mercredi, février 08, 2006
Extracts from 'Civilisation' by Kenneth Clarke:
Early in his journalistic career he [Erasmus] produced a masterpiece - the Praise of Folly. He wrote it staying with his friend Thomas More, he said it took him a week, and I dare say it's true. He had an amazing fluency; and this time his whole being was engaged. It's not unlike Voltaire's Candide. To an intelligent man, human beings and human institutions really are intolerably stupid and there are times when his pent-up feelings of impatience and annoyance cannot be contained any longer. Erasmus' Praise of Folly was a dam-burst of this kind; it washed away everything: popes, kings, monks (of course), scholars, war, theology - the whole lot. (...) He goes very far - one wonders that it was tolerated; and it's interesting to see certain similarities with Leonardo as wehn Erasmus mocks those philosophers who 'speak with confidence about the creation of innumerable worlds, measuring sun, moon and stars, and never hesitating for a moment, as though they had been admitted into the secrets of creation: with whom and with whose conjectures nature is mightily amused'. In the ordinary way satire is a negative activaty, but there are times in the history of civilisation when it has a positive value, times when a glutinouos mixture of conformism and complacency holds the spirit down. This was the first time in history that a bright-minded intellectual exercise - something to make people stretch their minds, and think for themselves, and question everything - was made available to thousands of readers all over Europe.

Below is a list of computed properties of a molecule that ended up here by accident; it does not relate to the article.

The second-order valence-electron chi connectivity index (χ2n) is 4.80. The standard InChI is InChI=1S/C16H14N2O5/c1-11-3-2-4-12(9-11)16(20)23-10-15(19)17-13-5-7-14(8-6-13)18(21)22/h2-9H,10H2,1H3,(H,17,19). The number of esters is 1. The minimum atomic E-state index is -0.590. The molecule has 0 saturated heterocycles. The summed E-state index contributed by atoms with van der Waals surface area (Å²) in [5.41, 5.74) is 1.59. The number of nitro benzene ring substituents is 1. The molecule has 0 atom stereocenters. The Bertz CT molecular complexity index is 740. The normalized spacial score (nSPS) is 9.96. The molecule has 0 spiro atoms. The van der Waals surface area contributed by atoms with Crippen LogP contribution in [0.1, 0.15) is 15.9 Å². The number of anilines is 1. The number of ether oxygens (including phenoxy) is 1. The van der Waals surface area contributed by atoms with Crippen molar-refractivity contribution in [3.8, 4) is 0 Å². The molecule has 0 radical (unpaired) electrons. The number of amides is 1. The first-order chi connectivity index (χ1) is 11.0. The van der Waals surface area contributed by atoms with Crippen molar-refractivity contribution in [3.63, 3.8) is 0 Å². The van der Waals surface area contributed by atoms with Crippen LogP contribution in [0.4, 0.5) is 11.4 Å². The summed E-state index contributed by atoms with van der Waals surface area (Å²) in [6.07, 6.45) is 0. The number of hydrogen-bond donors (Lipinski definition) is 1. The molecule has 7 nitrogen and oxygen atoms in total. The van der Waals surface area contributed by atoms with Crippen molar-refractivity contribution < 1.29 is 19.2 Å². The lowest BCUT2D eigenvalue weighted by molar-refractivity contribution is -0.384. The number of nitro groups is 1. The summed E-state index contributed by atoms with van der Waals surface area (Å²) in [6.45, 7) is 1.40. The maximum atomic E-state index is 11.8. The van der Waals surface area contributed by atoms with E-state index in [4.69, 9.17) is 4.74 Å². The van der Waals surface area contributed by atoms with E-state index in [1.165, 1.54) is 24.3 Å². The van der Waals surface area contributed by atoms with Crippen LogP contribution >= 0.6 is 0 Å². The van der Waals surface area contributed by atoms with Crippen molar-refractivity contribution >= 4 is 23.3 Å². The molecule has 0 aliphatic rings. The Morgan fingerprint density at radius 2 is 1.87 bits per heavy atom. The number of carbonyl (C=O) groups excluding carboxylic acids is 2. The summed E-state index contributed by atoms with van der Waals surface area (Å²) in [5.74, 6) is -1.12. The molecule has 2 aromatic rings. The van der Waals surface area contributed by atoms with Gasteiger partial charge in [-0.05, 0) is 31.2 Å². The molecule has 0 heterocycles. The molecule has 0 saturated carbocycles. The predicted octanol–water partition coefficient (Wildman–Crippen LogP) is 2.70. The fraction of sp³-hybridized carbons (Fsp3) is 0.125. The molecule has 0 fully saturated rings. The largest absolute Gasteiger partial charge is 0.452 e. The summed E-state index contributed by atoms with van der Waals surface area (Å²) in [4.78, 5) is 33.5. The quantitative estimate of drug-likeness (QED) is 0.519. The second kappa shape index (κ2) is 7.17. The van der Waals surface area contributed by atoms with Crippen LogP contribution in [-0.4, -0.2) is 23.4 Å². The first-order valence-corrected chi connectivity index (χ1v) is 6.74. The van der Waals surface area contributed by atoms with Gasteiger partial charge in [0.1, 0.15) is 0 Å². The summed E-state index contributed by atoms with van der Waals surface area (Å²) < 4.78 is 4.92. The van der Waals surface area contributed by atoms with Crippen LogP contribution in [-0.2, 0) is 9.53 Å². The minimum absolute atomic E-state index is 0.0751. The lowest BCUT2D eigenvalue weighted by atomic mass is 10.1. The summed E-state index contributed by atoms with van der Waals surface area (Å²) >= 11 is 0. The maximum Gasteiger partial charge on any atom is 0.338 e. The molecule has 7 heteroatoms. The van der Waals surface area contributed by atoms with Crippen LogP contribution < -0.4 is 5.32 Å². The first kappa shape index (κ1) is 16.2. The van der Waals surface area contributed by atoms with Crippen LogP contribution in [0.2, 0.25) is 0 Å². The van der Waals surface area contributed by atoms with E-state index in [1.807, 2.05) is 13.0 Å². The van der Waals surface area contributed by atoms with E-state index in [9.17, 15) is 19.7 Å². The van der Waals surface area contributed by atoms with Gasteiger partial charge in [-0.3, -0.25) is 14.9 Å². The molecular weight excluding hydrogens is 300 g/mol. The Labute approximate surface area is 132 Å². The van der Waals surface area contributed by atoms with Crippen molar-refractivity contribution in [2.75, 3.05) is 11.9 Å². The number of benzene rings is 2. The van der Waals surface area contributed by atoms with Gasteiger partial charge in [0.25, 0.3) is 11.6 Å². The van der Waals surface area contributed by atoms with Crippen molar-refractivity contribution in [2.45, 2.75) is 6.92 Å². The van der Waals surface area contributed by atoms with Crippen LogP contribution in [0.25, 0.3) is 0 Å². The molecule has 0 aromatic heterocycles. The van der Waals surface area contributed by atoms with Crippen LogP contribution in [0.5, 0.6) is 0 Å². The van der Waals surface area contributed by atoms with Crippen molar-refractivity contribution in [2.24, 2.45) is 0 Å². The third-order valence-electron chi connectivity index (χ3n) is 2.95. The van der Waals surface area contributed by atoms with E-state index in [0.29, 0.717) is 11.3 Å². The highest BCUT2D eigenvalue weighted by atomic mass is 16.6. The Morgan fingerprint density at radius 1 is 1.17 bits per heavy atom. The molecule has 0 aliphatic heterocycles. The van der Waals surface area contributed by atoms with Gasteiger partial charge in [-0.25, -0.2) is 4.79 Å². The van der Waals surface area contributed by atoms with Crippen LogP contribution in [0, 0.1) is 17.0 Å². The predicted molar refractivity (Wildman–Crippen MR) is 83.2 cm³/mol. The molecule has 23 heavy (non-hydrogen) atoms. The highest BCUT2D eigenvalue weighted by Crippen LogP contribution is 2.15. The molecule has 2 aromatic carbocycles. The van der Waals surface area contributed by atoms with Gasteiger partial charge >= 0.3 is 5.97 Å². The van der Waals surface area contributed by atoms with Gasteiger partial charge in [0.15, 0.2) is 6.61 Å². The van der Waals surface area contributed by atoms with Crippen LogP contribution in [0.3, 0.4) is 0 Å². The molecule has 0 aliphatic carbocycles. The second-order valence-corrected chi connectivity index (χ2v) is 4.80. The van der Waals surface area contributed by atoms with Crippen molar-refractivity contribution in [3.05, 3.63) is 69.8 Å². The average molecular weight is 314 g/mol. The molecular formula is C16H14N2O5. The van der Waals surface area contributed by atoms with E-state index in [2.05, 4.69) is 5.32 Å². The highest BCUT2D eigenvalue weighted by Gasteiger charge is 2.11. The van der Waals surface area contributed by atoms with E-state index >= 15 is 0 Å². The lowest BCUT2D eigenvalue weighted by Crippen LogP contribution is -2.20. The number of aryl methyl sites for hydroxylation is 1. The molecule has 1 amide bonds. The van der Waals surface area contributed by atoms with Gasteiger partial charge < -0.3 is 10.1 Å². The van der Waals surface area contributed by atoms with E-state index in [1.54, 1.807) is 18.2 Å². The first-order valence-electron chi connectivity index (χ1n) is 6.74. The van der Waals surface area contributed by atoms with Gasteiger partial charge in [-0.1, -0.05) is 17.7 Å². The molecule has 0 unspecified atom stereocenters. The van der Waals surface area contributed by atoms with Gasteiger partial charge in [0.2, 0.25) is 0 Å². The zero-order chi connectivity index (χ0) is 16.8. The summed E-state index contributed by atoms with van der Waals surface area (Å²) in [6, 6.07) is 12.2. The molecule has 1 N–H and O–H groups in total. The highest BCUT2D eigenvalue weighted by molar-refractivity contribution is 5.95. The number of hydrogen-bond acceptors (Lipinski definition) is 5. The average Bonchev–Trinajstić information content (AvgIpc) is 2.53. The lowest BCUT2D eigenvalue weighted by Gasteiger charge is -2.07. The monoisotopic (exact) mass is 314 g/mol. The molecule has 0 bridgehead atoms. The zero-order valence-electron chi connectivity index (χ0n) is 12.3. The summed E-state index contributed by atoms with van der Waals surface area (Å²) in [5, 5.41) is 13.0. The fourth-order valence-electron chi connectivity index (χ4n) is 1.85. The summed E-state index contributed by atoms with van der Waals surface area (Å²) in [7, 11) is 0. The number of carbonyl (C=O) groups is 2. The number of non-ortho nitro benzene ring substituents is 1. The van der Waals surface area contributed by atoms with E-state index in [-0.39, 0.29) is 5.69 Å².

Erasmus had seen enough of the religious life to know that the Church must be reformed, not only in its institutions but in its teachings. The great civiliser of Europe was aground, stranded on forms and vested interests.
(On the Peasant's Revolt) For example in the Lady Chapel at Ely, all the glass was smashed, and as the beautiful series of carvings of the Life of Virgin was in reach they knocked off every head - made a thorough job of it. I suppose the motive wasn't so much religious as an instinct to destroy anything comely, anything that reflected a state of mind that an unevloved man couldn't share. the existence of these incomprehensible values enraged them. But it had to happen. If civilisation was not to whither, or petrify, like the society of ancient Egypt, it had to draw life from deeper roots than those which nourished the intellectual and artistic triumphs of the Reneissance. And ultimately a new civilisation was created - but it was a civilisation not of the image, but of the word.
(and from Shakespeare)
Thou rascal beadle, hold thy bloody hand!
Why does thou lash that whore?
Strip thine own back;
Thou hotly lust to use her in that kind
For which thou whipst her...
None does offend, none - I say none.